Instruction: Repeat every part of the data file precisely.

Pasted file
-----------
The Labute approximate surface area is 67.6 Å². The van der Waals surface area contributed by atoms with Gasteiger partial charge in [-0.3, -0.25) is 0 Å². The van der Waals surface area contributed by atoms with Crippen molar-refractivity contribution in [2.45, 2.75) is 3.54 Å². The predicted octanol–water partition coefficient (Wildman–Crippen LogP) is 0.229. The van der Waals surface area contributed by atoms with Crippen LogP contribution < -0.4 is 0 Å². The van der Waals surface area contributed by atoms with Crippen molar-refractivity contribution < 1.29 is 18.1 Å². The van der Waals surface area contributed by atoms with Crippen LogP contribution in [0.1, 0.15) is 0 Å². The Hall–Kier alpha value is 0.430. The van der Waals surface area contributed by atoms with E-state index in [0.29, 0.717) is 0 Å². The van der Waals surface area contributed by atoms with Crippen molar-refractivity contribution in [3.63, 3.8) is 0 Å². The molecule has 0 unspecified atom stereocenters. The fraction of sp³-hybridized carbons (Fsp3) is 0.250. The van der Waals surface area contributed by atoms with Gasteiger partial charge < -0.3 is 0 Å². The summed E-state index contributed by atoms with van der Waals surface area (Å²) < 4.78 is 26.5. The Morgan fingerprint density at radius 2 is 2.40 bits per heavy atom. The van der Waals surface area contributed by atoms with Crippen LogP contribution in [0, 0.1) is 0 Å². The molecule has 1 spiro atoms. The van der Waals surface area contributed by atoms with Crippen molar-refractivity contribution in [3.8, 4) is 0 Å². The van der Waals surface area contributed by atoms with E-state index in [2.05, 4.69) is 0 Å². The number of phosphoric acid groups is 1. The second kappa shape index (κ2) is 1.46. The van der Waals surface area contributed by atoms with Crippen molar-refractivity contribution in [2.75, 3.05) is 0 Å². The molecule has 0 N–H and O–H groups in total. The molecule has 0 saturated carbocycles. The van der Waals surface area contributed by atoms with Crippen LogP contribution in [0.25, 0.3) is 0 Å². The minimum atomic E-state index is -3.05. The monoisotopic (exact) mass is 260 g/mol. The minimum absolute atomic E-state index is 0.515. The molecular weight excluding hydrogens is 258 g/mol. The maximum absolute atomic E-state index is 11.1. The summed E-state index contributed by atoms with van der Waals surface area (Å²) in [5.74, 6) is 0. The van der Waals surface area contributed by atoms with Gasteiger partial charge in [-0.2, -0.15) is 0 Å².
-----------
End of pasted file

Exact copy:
The Labute approximate surface area is 67.6 Å². The van der Waals surface area contributed by atoms with Gasteiger partial charge in [-0.3, -0.25) is 0 Å². The van der Waals surface area contributed by atoms with Crippen molar-refractivity contribution in [2.45, 2.75) is 3.54 Å². The predicted octanol–water partition coefficient (Wildman–Crippen LogP) is 0.229. The van der Waals surface area contributed by atoms with Crippen LogP contribution < -0.4 is 0 Å². The van der Waals surface area contributed by atoms with Crippen molar-refractivity contribution < 1.29 is 18.1 Å². The van der Waals surface area contributed by atoms with Crippen LogP contribution in [0.1, 0.15) is 0 Å². The Hall–Kier alpha value is 0.430. The van der Waals surface area contributed by atoms with E-state index in [0.29, 0.717) is 0 Å². The van der Waals surface area contributed by atoms with Crippen molar-refractivity contribution in [3.63, 3.8) is 0 Å². The molecule has 0 unspecified atom stereocenters. The fraction of sp³-hybridized carbons (Fsp3) is 0.250. The van der Waals surface area contributed by atoms with Gasteiger partial charge < -0.3 is 0 Å². The summed E-state index contributed by atoms with van der Waals surface area (Å²) < 4.78 is 26.5. The Morgan fingerprint density at radius 2 is 2.40 bits per heavy atom. The van der Waals surface area contributed by atoms with Crippen LogP contribution in [0, 0.1) is 0 Å². The molecule has 1 spiro atoms. The van der Waals surface area contributed by atoms with Crippen molar-refractivity contribution in [3.8, 4) is 0 Å². The van der Waals surface area contributed by atoms with E-state index in [2.05, 4.69) is 0 Å². The number of phosphoric acid groups is 1. The second kappa shape index (κ2) is 1.46. The van der Waals surface area contributed by atoms with Crippen molar-refractivity contribution in [2.75, 3.05) is 0 Å². The molecule has 0 N–H and O–H groups in total. The molecule has 0 saturated carbocycles. The van der Waals surface area contributed by atoms with Crippen LogP contribution in [0.25, 0.3) is 0 Å². The minimum atomic E-state index is -3.05. The monoisotopic (exact) mass is 260 g/mol. The minimum absolute atomic E-state index is 0.515. The molecular weight excluding hydrogens is 258 g/mol. The maximum absolute atomic E-state index is 11.1. The summed E-state index contributed by atoms with van der Waals surface area (Å²) in [5.74, 6) is 0. The van der Waals surface area contributed by atoms with Gasteiger partial charge in [-0.2, -0.15) is 0 Å².